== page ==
When Christine explained that it explored the details of Parkinson’s, he asked if he could borrow it. Christine told him he could have it. When he came back to report on what he read, he was surprised: “He was shocked that he never knew any of the information within it. He said, ‘Christine, what this book told me contradicted everything my doctor told me.’” His doctor had told him to walk slowly and be careful, told him to give up dancing, which he loved, and not to exercise. “Everything he had been told was wrong.”
It Starts with the Women
While stewarding her women’s ministry, Christine had a revelation: “I started to note the role of health in families, how there’s so little education,” she said. And, yet, she was realizing that women control much of their household in terms of health.
This was her aha moment: if she wanted to begin raising PD awareness, she had to start with the women. She began discussing with them health concerns and a general lack of education about diet, health, and exercise. She started encouraging them to care not only for their family’s spiritual health, but their physical health, too.
When the subject of Parkinson’s would come up and they’d worry it was a curse from God, she’d explain that Parkinson’s is something scientific, not the result of something you did wrong.
Changing the culture of stigma began here, one woman at a time.
Building a Community of Resources
Christine began to make a name for herself as a Parkinson’s advocate in the community. One day, a woman in El Salvador reached out: “How do I start a Parkinson’s organization?” she asked Christine.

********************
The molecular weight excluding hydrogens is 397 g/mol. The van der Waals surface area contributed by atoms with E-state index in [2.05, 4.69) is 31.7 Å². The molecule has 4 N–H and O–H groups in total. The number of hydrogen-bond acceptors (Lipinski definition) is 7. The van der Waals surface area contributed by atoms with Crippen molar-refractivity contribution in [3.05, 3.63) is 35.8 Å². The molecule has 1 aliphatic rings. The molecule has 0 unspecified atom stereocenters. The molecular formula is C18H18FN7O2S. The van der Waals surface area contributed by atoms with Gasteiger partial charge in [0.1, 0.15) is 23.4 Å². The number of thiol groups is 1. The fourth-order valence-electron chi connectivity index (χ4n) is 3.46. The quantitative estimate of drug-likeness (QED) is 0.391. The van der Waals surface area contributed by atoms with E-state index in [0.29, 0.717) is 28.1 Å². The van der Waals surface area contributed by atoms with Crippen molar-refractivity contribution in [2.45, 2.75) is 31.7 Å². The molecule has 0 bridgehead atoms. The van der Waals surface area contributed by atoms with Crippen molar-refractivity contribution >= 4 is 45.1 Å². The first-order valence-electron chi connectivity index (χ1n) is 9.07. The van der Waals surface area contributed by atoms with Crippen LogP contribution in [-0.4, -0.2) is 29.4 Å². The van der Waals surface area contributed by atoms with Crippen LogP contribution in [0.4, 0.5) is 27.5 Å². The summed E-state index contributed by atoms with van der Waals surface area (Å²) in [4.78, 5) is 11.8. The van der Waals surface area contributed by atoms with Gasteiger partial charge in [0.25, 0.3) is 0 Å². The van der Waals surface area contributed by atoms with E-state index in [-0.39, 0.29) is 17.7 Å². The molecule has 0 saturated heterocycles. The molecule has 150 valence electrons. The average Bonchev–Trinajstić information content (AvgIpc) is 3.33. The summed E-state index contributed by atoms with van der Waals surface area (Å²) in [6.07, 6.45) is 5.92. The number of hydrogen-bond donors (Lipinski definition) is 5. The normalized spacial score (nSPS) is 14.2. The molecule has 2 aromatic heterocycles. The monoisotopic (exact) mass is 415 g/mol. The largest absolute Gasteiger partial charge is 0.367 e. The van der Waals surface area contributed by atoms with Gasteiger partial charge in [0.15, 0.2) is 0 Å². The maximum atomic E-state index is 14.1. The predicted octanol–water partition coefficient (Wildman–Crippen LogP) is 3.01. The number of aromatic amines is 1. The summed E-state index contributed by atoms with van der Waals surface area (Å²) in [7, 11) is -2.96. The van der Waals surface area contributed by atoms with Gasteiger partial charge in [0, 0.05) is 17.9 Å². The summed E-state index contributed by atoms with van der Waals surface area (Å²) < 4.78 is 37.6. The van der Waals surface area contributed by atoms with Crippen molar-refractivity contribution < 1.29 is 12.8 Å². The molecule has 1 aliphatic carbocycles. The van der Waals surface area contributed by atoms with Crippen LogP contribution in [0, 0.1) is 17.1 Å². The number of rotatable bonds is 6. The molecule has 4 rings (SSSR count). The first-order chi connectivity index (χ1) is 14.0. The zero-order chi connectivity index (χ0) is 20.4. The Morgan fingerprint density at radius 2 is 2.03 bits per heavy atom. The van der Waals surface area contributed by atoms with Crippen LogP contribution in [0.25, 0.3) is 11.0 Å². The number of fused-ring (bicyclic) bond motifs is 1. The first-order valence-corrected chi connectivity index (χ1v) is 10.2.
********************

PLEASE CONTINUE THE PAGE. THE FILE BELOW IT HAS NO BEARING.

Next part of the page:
Once again, it was a revelation: together, they could make a difference. What if people across Latin America who are informed and empowered about Parkinson’s connected and pooled their resources? What if these people created their own local networks to disseminate the much-needed resources to their communities? Everyone would benefit.
This seed that was planted that day eventually blossomed into the Alianza Iberoamericana de Parkinson, an organization committed to sharing Parkinson’s resources across Latin America by connecting those on the ground with the support and information they need. They’re also committed to building a local network of health care professionals to educate and motivate them.
Christine emphasized the power of the local networks. “We foreigners can help a lot.” But without being on the ground, we can’t tap into the true needs of the community. She realized that sharing advice like, “It’s important to exercise,” can only go as far as the community’s access to resources: if there’s no exercise class, following through on that advice is much more challenging. Having local organizers listen to the needs on the ground and act from that informed place creates meaningful change. This allows resources and information to be tailored to a community and a culture. For Christine, this is the essence of public health.
An Unexpected Gift
“Sometimes, things happen for a reason,” Christine told me. I wanted to know if that includes her Parkinson’s.
“There’s a passage in the Bible that talks about weakness and strength, and how God can use us in our weakness for his glory,” she said. “For me, that’s been true. I feel like I would never have had the opportunities I’ve had” to educate and connect with the Parkinson’s community if not for Parkinson’s. “It’s like a strange gift God has given me to help others.”
Today, Christine continues to support the Alianza Iberoamericana de Parkinson and raise awareness, She shares her message on her YouTube channel, choosing to be a beacon of hope: “If I’ve learned anything,” she insisted, “it’s that we are much more capable than we can imagine.”